Outside a Walmart in San Antonio on Saturday night, authorities said, they discovered a sweltering tractor-trailer with dozens of people locked inside — eight of them dead and many more expected to have brain damage from the heat.
Juveniles appeared to be among the dead — numbered and tagged but still unidentified.
“They discovered an alien smuggling venture gone horribly wrong. Eight immigrants were found dead,” U.S. Attorney Richard Durbin wrote in a statement released by federal immigration authorities on Sunday morning. “All were victims of ruthless human smugglers indifferent to the well-being of their fragile cargo.”
Police Chief William McManus did not go quite so far when he spoke to reporters gathered before dawn. But he said his homicide detective would work with federal immigration authorities to determine “the origin of this horrific tragedy.”
The truck had no working air conditioning or signs of water as it sat in the Walmart parking lot off Interstate Highway 35 in south San Antonio, about 2½ hours from the border with Mexico, authorities said.
Surveillance footage recorded vehicles pulling up to the truck that night, taking people from the trailer and driving away, McManus said.
But at least 38 people remained locked inside, Fire Chief Charles Hood told reporters, their hearts beating rapidly and their temperatures spiking — unless they already died.
At some point, somehow, one of the passengers got out of the trailer and asked a Walmart employee for water.
The employee “came back with the water, called the police, and we found eight dead in the back of that trailer,” McManus said.
Some of the survivors ran into the surrounding trees, the police chief said, evading helicopters and foot patrols in the darkness.
But many more remained, badly needing help.
“They were very hot to the touch,” Hood said. “Each one of them had over 130 beats per minutes.”
They had been transported inside “a refrigeration truck with no refrigeration,” he told CNN. “If they were to spend another night in that environment, you’d have 38 people who would not have survived.”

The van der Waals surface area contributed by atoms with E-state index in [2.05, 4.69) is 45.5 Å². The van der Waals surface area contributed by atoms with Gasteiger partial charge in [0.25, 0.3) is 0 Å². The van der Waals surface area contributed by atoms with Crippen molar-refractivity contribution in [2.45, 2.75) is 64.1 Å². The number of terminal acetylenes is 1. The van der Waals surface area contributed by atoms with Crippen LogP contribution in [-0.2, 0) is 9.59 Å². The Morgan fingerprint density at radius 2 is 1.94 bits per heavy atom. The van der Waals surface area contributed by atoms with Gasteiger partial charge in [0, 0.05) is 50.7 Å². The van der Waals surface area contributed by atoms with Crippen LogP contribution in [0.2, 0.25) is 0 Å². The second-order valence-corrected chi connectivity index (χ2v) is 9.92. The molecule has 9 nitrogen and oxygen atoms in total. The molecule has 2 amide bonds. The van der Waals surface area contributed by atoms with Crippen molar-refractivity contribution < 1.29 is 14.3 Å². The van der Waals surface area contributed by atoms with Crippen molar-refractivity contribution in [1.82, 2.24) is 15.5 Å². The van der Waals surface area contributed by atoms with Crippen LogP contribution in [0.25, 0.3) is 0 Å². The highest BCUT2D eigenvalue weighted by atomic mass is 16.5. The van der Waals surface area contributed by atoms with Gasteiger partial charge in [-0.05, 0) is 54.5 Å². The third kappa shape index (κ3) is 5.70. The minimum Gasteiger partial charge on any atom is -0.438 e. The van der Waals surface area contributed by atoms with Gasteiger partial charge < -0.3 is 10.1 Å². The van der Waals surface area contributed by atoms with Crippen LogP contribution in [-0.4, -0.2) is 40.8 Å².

As it was, Hood said, 30 were hospitalized — 17 of them in critical condition, “a lot are going to have some irreversible brain damage.”
“We flooded downtown San Antonio and our critical hospitals with patients tonight,” Hood said at the news conference.
At least two in the truck were school-age children, he said, without specifying whether they had survived.
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A hearse pulled into the parking lot Sunday morning, according to the San Antonio Express-News.
The truck and several police cars still sat outside the store, and helicopters were reported circling overhead, searching for those who escaped.
The names, origins and ages of the dead were not known, but McManus said they appeared to include “some juveniles, some adults in their 20s, 30s.”
McManus said the driver was in custody. While investigators did not yet know where the truck came from, the police chief said such operations were routine in the area — often going undiscovered in the darkness.
A San Antonio police spokesman told The Washington Post that Homeland Security would take over the investigation.
Here is the full statement the agency released from Durbin, the U.S. attorney:
San Antonio firefighters and police responded to a horrific scene this morning on the southwest side of town. They discovered an alien smuggling venture gone horribly wrong.
Eight immigrants were found dead. At least twenty more were in serious condition. All were victims of ruthless human smugglers indifferent to the well-being of their fragile cargo.
The South Texas heat is punishing this time of year. These people were helpless in the hands of their transporters. Imagine their suffering, trapped in a stifling trailer in 100-plus degree heat.
The driver is in custody and will be charged. We will work with the Homeland Security Investigations and the local responders to identify those who were responsible for this tragedy.
A truck that was found to contain 38 suspected illegal immigrants in San Antonio. Eight of the people died at the scene. (Darren Abate/EPA)
This story has been updated.
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